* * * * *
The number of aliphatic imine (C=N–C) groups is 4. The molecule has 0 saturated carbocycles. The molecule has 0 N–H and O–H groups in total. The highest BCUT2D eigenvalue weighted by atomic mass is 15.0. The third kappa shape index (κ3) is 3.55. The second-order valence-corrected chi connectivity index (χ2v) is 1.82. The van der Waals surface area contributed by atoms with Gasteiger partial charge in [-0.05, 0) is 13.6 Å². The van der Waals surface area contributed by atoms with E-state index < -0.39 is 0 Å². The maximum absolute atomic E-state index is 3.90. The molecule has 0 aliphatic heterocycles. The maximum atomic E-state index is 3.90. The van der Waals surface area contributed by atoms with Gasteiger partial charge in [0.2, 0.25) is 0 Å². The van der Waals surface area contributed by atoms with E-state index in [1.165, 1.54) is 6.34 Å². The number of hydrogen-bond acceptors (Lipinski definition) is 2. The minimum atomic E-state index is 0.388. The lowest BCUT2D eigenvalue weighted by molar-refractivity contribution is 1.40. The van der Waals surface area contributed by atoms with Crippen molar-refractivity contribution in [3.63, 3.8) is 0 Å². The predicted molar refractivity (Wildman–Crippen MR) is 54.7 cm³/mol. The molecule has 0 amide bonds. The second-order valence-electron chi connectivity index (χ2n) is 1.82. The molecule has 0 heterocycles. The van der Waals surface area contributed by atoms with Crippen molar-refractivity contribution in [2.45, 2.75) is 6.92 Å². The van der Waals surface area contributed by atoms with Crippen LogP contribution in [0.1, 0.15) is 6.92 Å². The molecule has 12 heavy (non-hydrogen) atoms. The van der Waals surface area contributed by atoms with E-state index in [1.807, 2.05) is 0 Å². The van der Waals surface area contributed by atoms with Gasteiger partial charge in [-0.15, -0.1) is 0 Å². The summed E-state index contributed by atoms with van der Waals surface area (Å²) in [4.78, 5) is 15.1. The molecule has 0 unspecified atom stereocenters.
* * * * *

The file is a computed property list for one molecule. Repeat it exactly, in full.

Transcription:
The number of aliphatic imine (C=N–C) groups is 4. The molecule has 0 saturated carbocycles. The molecule has 0 N–H and O–H groups in total. The highest BCUT2D eigenvalue weighted by atomic mass is 15.0. The third kappa shape index (κ3) is 3.55. The second-order valence-corrected chi connectivity index (χ2v) is 1.82. The van der Waals surface area contributed by atoms with Gasteiger partial charge in [-0.05, 0) is 13.6 Å². The van der Waals surface area contributed by atoms with E-state index < -0.39 is 0 Å². The maximum absolute atomic E-state index is 3.90. The molecule has 0 aliphatic heterocycles. The maximum atomic E-state index is 3.90. The van der Waals surface area contributed by atoms with Gasteiger partial charge in [0.2, 0.25) is 0 Å². The van der Waals surface area contributed by atoms with E-state index in [1.165, 1.54) is 6.34 Å². The number of hydrogen-bond acceptors (Lipinski definition) is 2. The minimum atomic E-state index is 0.388. The lowest BCUT2D eigenvalue weighted by molar-refractivity contribution is 1.40. The van der Waals surface area contributed by atoms with Crippen molar-refractivity contribution in [3.63, 3.8) is 0 Å². The predicted molar refractivity (Wildman–Crippen MR) is 54.7 cm³/mol. The molecule has 0 amide bonds. The second-order valence-electron chi connectivity index (χ2n) is 1.82. The molecule has 0 heterocycles. The van der Waals surface area contributed by atoms with Crippen molar-refractivity contribution in [2.45, 2.75) is 6.92 Å². The van der Waals surface area contributed by atoms with Crippen LogP contribution in [0.1, 0.15) is 6.92 Å². The molecule has 12 heavy (non-hydrogen) atoms. The van der Waals surface area contributed by atoms with E-state index in [1.807, 2.05) is 0 Å². The van der Waals surface area contributed by atoms with Gasteiger partial charge in [-0.15, -0.1) is 0 Å². The summed E-state index contributed by atoms with van der Waals surface area (Å²) in [4.78, 5) is 15.1. The molecule has 0 unspecified atom stereocenters.